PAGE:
Briefs Mt. Crested Butte

Election officially cancelled in Mt. Crested Butte
Former Mt. Crested Butte Mayor Chris Morgan, former councilperson Danny D’Aquila, Mt. Crested Butte resident David O’Reilly, and current Mayor William Buck have officially been declared “elected” as councilpersons after the passing of Resolution 1 during the March 16 Town Council meeting. The resolution formally cancelled the election, scheduled for April 6, because only four candidates filed petitions for the four seats available. Mike Kube, Wendy Fisher and Bill Babbitt will vacate their seats.



This scenario in which no election was necessary occurred once before, in 1986, according to Buck.
He concluded the passing of the resolution with, “This offers us the opportunity to have a seamless transition, and save some money.” The town had budgeted $1,500 for the election.”
The four will take their seats at the April 6 meeting.

Emergency ordinance passed to secure bonds for road repairs
The council passed Ordinance No. 2 during its March 16 meeting to authorize the issuance to the town of Mt. Crested Butte $2.45 million in tax revenue bonds. The town hired Steve Jeffers to act as underwriter/private placement agent for the bonds, and Jeffers found a private party willing to purchase the bond in its entirety. Jeffers said the town was “better off doing a private placement with one issuer for a better rate.” He also said that issuing the bonds to multiple public entities would have cost around $20,000 in fees.
“We found a buyer for the bonds at a 5.25 percent rate,” Jeffers confirmed. Locking in that rate was the primary motivation in making this an emergency ordinance, according to both Jeffers and town manager Joe Fitzpatrick.
“We need the bonding ordinance to lock in our interest rate; if we wait we might lose our 5.25 percent, and we don’t want that,” said Fitzpatrick.
“Now we can move forward and start fixing the roads, doing drainage work, overlays and reconstructing some roads,” said Finance Director Karl Trujillo. “We could probably spend $3 million on that alone. We’re going to stretch that as far as we can.”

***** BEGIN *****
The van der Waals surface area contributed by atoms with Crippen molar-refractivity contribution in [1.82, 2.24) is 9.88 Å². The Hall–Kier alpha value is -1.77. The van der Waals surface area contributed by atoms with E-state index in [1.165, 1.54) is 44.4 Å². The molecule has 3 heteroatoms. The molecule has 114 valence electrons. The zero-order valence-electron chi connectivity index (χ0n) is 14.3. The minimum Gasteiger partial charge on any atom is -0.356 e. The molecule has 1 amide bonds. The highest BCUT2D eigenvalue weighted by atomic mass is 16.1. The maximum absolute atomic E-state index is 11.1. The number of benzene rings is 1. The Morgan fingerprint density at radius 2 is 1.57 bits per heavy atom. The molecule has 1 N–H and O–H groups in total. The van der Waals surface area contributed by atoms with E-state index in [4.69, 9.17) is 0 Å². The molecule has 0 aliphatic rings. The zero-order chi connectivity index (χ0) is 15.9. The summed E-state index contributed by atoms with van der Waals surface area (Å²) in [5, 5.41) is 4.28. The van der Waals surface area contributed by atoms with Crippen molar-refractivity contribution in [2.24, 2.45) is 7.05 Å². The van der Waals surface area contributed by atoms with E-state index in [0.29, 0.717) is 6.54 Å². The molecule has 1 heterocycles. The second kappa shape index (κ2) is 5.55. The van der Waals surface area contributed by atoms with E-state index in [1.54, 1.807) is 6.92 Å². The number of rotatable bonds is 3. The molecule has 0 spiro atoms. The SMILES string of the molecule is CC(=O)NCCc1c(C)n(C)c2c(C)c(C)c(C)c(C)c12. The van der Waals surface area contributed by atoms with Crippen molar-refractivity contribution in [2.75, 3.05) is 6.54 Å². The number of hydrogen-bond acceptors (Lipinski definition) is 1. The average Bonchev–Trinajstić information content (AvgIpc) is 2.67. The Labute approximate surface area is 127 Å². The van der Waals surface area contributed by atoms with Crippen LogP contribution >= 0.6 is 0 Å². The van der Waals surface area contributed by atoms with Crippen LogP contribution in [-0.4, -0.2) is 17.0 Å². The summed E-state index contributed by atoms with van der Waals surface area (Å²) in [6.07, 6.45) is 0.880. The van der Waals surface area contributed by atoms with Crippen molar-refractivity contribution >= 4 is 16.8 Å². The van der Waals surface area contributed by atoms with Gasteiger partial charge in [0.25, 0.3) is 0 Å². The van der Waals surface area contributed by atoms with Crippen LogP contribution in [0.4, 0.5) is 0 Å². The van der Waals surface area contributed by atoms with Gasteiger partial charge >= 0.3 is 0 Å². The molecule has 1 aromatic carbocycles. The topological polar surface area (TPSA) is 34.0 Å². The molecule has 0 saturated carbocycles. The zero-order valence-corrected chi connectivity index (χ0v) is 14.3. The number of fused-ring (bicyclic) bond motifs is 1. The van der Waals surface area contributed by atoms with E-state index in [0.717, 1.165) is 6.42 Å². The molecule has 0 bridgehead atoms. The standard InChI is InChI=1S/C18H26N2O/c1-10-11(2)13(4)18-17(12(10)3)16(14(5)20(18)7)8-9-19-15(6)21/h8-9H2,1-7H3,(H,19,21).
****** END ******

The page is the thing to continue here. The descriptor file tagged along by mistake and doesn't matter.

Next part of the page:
“We’ll start construction as soon as we possibly can,” Fitzpatrick said. “We’ve got paving scheduled for August; it will all go quick.”
The payments on the bonds will be approximately $200,000 per year for the next 20 years. According to Trujillo, tax revenues are pledged as the means of making the bond payments.

Council discusses regional parks and recreation plan
The town of Crested Butte recently completed a Parks and Recreation Master Plan, and one of the ideas that came out of the process was the need for a regional parks and recreation plan for the north end of the county. The council was asked to consider whether it would be willing to financially support an expansion of the Crested Butte plan into a more broad, north end of the county plan. The council was open to the idea, but without having a dollar amount attached to the concept, they weren’t willing to commit either way.
“The concept of having a regional program of some sort makes a lot of sense,” council member David Clayton said. “I don’t think we’re at the point where we can talk about money. But will it work?”
Councilperson Gary Keiser said, “Without knowing the [dollar amounts], it sounds like a good idea. That doesn’t mean I’m in favor of giving them $50,000 to do something.” Keiser then asked Town Manager Joe Fitzpatrick to “get a number.”
Councilperson Mike Kube concurred. “The concept is great, Joe, but we need some kind of master plan, a concept to see what the cost is going to be.”
The town plans to come back with more details.

Performing Arts Center update
The collaborative effort to build the Mt. Crested Butte Performing Arts Center (MCBPAC) continues to build momentum. The fundraising campaign headed by the Crested Butte Music Festival is moving forward, according to Town Manager Joe Fitzpatrick, as is the group’s application for its 501(c) 3 non-profit status. In addition, there is progress being made on the interior and exterior architectural design plans. There will need to be some zoning changes in Mountaineer Square North to accommodate the center, and work is under way on the Mountaineer Square North 2010 PUD III zoning application.
Councilperson Gary Keiser, who is on the MCBPAC board, gave the council a quick update. “We’ve had a couple of meetings, the fundraising consults are busy at work and putting together a plan, and the architects are busy working on conceptual designs. The next big thing is the PUD, which we’re hoping to have done in early April.”

Planning Commission vacancies
Four Mt. Crested Butte Planning Commission seats are up in April 2010. Jamie Watt, Tom Steuer, David Eleeson and David O’Reilly have reached the end of their terms. The town has begun advertising for citizens who may be interested in serving on the Planning Commission. The Town Council is then responsible for appointing people to the commission. As of Tuesday March 16, Eleeson and Steuer had picked up petitions for election.
A summary of the Planning Commission’s role and responsibilities: The Planning Commission’s responsibilities include the consideration and review of all aesthetic, architectural, environmental and ecological concerns that come before the town. Toward this end the commission is empowered to interpret and enforce the town plans and ordinances as they relate to the preservation and enhancements of the quality of life within the town.

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